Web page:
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Teaching Toymaking and pdfs

Toymaking is a particularly rewarding thing to teach as there is an obvious end result and the process of achieving it develops new skills which are empowering and transferable.

Apart from the information on the web site there are pdfs to download at the bottom of this page that should be useful for teacher support.

Toymaking and science.

Toys are a great way to explore scientific concepts in a practical way. Different toys demonstrate different concepts such as friction, aerodynamics and gyroscopic forces.

Simply by playing with a toy and changing aspects of the design you can get a good feel for physical concepts.

Each toy has a simple explanation of its sciencs, and by using the filter for science principal other examples can be found.

​We will add sections of sciencse at a later date.

Toymaking sessions have been caried out with:

5-9 yr olds, 9-12, 13-16, 17-18, student teachers, nursery teachers, teacher trainers.

One to one teaching always has succesful results even with the youngest children.

the use of books without a teacher rarely succesful.

Toolmaking was particularly successful especially with teachers.

All groups felt empowered from this learning.

Empowering teachers to be able to hold their own teaching sessions will be the way to fully introduce toymaking to the whole community.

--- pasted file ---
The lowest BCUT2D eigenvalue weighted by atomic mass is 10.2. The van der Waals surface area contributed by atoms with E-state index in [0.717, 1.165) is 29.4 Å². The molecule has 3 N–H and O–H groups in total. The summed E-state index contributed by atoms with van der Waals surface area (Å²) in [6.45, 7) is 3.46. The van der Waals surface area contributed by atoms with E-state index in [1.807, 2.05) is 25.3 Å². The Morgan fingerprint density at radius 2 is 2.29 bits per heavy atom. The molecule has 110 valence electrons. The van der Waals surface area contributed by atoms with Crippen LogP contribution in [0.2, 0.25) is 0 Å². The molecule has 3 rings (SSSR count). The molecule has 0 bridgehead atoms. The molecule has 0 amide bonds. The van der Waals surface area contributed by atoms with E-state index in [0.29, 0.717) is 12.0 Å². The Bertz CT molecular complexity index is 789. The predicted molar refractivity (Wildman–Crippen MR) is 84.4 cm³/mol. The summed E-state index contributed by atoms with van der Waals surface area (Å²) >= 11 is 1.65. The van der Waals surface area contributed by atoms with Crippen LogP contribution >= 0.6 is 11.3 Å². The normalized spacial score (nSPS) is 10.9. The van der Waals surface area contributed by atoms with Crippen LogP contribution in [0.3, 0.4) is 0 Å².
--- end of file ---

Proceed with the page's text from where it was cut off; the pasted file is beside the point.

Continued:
The reallity of teaching in rural areas of africa pose additional difficulties, the following is what we have been trialing.

The present trial has been to equip trainee teachers with:

  • A basic tool kit.
  • Cartoon instructions for students to use with as little writing as possible and even that translated to the local language.

We hope these will get laminated and available for the children to handle and study.

Teacher notes that have a reduced copy of the cartoon instructions and additional information to help with 'whats gone wrong' and ideas for devloping the toy. Both of these we hope will be translated into the local languages to reduce barriers. Except for in 'club' situations we do not expect making to be possible in class.

We hope that the teachers can show the toy and make one in front of the class, hand out the cartoon instructions for the students to study and discuss.

The children would then attempt the toy at home. The results would be brought back to school and a discussion of the success and failures initiated.

The teacher would demonstrate making the toy again and the students go home and try again.

After a period and with getting peer to peer teaching most of the children should have succeeded.

The teacher can encourage the more able students to produce the variations.